Sunday, April 01, 2007

Secondhand consultation

One of the disadvantages of being a doctor is that non-medical friends and colleagues like to ask you about their relatives’ medical problems, somehow thinking you are a better source of advice about their aunt’s odd rash that you’ve never seen than the consultant dermatologist their aunt saw last week.

Sometimes they casually mention that their granddad has been ill for the last month and their mother wants to persuade him to see a doctor. They think their mother is worrying unnecessarily and want you to advise. They describe granddad’s symptoms: a bit of back pain, weight loss and indigestion. This has happened to me a few times and I’m faced with trying to persuade them that granddad really should see the doctor sooner rather than later but without sounding too alarmist. It could be something bad like cancer of the stomach or pancreas but it might not be and I can’t make a diagnosis based on secondhand symptoms. I don’t say what I think it might be and I don’t know if anybody else in the same situation would but I do encourage them to make sure their relative sees the doctor. Dr Shroom also sees similar patients in A+E where I imagine the pressure to come up with a likely diagnosis is greater. It’s difficult knowing when to talk about something that is only a suspicion and when to avoid worrying somebody unnecessarily. Whichever end of the experience you’re on it isn’t nice.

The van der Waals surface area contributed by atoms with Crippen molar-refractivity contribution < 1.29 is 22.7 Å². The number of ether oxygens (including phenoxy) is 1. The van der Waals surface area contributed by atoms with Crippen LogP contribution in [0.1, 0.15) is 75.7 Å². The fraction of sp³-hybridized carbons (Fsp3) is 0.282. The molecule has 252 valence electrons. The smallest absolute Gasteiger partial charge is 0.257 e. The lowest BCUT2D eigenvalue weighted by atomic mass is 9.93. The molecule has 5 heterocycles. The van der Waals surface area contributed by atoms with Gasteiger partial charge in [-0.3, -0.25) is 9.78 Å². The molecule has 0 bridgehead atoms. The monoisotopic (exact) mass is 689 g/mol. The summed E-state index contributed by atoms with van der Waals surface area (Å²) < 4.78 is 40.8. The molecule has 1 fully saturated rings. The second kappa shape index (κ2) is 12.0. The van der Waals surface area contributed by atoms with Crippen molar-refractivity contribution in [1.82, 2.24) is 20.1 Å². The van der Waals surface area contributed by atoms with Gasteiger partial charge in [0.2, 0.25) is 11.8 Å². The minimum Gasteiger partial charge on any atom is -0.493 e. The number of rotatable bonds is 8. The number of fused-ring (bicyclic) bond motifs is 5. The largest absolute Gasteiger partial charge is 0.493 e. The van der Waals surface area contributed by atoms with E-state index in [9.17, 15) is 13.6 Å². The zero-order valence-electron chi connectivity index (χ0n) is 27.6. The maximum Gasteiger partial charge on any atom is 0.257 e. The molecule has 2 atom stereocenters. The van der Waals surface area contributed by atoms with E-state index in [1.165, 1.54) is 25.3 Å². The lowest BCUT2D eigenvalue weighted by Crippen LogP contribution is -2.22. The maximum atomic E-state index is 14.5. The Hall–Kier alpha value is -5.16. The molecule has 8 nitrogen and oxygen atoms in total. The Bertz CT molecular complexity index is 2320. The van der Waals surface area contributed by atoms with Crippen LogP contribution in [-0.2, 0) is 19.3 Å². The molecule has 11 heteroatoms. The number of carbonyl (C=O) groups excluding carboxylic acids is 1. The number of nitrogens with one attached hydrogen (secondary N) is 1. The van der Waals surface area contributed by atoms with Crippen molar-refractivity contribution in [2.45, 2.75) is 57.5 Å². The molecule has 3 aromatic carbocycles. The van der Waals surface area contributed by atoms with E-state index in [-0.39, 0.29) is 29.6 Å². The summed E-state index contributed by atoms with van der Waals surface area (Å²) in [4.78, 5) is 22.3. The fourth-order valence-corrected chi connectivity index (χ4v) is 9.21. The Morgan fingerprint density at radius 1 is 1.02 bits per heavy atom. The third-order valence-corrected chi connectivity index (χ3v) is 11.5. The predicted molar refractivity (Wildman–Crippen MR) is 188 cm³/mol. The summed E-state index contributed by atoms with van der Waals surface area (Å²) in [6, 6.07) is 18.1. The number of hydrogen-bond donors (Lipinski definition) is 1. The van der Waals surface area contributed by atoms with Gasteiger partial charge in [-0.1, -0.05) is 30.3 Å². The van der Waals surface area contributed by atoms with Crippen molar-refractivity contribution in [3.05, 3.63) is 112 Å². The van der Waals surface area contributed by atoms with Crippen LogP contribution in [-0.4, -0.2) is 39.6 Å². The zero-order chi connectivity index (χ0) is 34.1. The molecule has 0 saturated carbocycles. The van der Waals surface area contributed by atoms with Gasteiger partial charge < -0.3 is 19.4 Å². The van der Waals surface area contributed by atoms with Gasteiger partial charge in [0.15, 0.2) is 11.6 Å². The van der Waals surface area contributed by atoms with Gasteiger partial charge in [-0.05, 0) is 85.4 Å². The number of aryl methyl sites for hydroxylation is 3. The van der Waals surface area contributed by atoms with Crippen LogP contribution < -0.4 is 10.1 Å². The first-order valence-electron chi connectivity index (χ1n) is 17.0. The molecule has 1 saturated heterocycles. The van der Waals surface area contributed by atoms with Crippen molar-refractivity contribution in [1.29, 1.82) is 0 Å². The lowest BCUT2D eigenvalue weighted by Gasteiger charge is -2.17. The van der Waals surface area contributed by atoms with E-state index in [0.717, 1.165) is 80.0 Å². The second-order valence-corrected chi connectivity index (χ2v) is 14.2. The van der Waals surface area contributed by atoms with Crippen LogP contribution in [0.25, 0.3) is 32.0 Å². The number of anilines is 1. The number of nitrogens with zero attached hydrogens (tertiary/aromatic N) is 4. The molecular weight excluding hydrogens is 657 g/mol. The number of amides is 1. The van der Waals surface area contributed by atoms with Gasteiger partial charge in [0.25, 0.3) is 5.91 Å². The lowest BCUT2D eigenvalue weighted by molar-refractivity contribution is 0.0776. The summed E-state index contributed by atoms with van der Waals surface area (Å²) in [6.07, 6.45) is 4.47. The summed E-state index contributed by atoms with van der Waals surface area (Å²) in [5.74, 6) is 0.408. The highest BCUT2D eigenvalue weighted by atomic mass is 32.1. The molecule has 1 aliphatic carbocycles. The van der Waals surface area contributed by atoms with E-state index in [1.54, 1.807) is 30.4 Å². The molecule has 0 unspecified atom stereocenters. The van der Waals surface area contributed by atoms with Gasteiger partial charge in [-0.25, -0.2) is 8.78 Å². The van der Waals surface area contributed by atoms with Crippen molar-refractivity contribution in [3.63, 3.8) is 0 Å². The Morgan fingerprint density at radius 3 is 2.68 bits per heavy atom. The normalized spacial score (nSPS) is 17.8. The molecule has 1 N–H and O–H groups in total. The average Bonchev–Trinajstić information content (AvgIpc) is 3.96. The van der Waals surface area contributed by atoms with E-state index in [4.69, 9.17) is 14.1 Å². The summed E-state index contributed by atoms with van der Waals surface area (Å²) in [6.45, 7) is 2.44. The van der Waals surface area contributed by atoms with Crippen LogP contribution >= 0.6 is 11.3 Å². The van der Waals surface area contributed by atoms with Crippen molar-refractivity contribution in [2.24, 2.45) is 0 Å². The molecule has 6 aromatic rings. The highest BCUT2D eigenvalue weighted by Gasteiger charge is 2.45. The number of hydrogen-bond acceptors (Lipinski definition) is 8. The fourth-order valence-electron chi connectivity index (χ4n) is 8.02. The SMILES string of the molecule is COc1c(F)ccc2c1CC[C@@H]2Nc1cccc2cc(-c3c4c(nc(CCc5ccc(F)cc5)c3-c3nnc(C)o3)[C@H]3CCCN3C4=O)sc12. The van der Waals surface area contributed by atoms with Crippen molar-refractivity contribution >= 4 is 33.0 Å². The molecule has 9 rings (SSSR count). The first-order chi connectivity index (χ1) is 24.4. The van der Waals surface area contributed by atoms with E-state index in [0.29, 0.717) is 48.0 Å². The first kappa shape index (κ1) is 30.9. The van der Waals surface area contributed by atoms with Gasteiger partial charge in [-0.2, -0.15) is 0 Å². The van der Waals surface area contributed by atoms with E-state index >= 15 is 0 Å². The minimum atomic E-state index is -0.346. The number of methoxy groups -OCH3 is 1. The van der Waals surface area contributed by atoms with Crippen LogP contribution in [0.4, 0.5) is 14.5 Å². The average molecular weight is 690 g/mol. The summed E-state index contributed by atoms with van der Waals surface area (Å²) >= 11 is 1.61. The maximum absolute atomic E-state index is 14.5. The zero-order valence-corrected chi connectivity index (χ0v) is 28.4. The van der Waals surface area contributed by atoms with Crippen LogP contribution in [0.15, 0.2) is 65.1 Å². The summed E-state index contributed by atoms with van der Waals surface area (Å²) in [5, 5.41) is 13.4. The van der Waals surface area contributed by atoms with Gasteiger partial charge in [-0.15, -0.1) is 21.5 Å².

At 20:04, Blogger Funky Mango said...

Unfortunately for me it's not just doctors who experience this first aiders / Johnnies have the same problem!

At 17:13, Blogger Dr K said...

Hi funky mango

It can sometimes be difficult to handle these situations can't it

At 12:04, Blogger Funky Mango said...

Ohh it can! At least I have the "I'm not a doctor so I can't give an opinion" defence, so it's easier for me than you.


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